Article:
His name was Feng and it suited him too well; I called him Huojin because god and fire is forever.
    He called me Yue. He was my fire god and I was his moon.

    He was a beautiful, naive chinese boy. Hair as dark as the deepest earth, skin of the whitest wave, eyes that defied beauty and warmth. He was a lovely boy, something I had not had in a long time. I had never touched him although nights we stayed up late staring into one another’s eyes and commenting on the ways making love would be…a special reserve. He thought it romantic to kiss the pulse in his lover’s throat, and I would devour the collarbone. He gave because that was all he knew how to do and I took because there was nothing more I could give.

    The night I think I might have loved him best he had just turned nineteen and he was very fluent in English; the year before he went to France to study the culture and in result his voice carried an accent with a crispness to it. It was refreshing and it was loving when he spoke his native language to me. He opened a bottle of gouqi jiu and poured a glass for me. He had sent me a letter, handwritten, for this occasion and urged me to open it, but I wasn’t to read it until he finished.

    Do you understand how beautiful words can be when you do not understand them? In that moment I could not listen to him with my ears but my heart, and the sounds were beautiful. He even stumbled once and I could not follow the utterly human trait for he was complete perfection; so much tears came to my eyes and I swallowed the sobs. But he could see and I hated it immensely. After he was finished he let me read the rough translation of the poem, and though the words were simple and unbeautiful as when he spoke it, I could hear the annunciations of the way he spoke. And that is what made it so beautiful:


    To write poetry to a lotus blossom,
    is to swallow the morning of a god and sleep
    with beauty –you. My life is, yours.

    Shortly thereafter, he sent a video that breaks my heart to this day. I watched him while he made the choice of ending his life — and in moments, someone I had cared for dearly had simply vanished beneath the calm facade of a river. It froze on a silent moment, the water shining from the slanted angles of the sun; nature had not known what it had taken from me. I don’t know if he did either. This lovely piece of writing shouldn’t be titled something as mundane as passive musings. Give the memory its proper due.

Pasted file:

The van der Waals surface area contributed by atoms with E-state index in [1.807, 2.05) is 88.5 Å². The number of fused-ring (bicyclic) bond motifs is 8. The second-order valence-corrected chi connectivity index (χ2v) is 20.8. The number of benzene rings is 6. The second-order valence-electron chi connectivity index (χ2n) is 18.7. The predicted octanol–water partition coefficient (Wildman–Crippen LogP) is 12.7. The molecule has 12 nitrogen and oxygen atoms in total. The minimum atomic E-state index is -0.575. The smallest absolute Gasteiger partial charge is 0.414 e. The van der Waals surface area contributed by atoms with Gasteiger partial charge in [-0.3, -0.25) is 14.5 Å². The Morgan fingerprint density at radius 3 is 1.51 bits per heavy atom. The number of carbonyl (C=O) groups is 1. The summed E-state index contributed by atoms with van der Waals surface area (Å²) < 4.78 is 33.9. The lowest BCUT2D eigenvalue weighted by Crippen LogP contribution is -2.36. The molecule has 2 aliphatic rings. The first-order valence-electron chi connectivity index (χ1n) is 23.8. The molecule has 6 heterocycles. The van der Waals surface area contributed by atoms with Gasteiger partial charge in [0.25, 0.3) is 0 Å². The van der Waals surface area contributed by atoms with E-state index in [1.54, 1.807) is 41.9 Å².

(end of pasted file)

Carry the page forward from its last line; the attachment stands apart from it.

12. I read this months ago, but it is only now that I could say I had really grasp this one. Perhaps, I had read this with a clouded mind before or just didn’t care or whatever; now, I feel weird saying this and and I feel like I am not even conveying what I previously thought I would say, oh well. (Reset.) I guess this is because of the things that happened recently in my life that had made me sink deeper to the heart of this writing. Dostoyevsky was right when he said that our unhappiness leads to the deeper understanding to other people’s unhappiness. And I just read this one with a heavy heart and felt it, really felt it, to the extreme maybe….. I’m lost… Bye.

    • Apple said:

      I wish that no one ever needed to know the unhappiness I felt when I felt it.

  13. That’s a contradictory statement, I think. Maybe one of the reasons you wrote this one is that deep inside of you, you wanted someone to know who knows it feels, you wanted to know you’re not alone… Well, I don’t know for sure, anyway.

    • Apple said:

      Friend, you can’t call it a contradiction because you don’t know what I meant or felt.

      • That’s what “I” think based on what I see, friend. That’s why I added “I think” to the statement, and even “maybe” and “I don’t know for sure, maybe.”

  14. This, I can truly relate to, Apple! It’s as if you were speaking in behalf of me. We were friends during high school. We did admit we like each other, but it never got close to being us. College came and not a single text or call from him. Even after four years of no communication and personal contact, I still feel too much. And it hurts sometimes.

    • Apple said:


      I hope that hurt will one day find its way into hope; not the hope that he’ll call you, but the hope that it will hit you and it will not hurt anymore.